John O’Brien MBE

There is something about this edition of ONE magazine, which will be clear to all our readers. The fact is that certainly not by design, but neither perhaps by accident, a mutually connected set of three themes runs through all the articles. These are Humanity, our Behaviours and our Impact. In this extraordinary of times, we are seeing the very best of us come to the fore, with people who care deeply about others, their communities, their institutions and the world at large. The link between caring and how we respond to the issues, whether Covid related or not, is directly shaped by our sense of purpose in life and our leadership qualities. These two influence our behaviours and ultimately our impact on the world. It is by sharing such thinking with our own community of readers and followers, that we hope we can inspire your own positive sense of purpose and impact.

Purpose Lost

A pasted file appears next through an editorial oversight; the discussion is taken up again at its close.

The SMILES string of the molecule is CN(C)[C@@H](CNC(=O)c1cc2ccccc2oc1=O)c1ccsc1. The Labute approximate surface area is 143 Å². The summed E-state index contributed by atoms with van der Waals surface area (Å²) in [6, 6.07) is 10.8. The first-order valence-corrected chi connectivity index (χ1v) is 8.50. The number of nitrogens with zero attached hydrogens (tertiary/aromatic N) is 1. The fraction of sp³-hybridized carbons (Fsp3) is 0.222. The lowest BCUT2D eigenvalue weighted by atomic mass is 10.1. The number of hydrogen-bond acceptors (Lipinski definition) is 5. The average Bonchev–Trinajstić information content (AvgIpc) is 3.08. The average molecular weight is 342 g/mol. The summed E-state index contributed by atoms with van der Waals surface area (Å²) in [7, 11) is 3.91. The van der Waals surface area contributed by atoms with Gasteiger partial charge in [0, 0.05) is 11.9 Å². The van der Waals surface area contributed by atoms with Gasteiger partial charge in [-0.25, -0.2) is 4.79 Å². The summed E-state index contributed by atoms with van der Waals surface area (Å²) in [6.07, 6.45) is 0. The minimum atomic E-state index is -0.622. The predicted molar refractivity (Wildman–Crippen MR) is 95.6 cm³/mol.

However, this is not without challenge. A couple of weeks into lockdown, I personally sensed what I can only describe as a deep rumbling of discontent and potentially depressing thoughts at risk of overwhelming me. I freely acknowledge that for someone who normally has a strong sense of what I am trying to contribute to the world, this was disconcerting to say the least and was not helped by learning of the deaths of a former business connection and separately a friend. I shared these feelings with my wife who, as a university scientist, quickly diagnosed the issue saying “what you are experiencing is the fact that for the first time, you aren’t able to interfere with people’s lives”.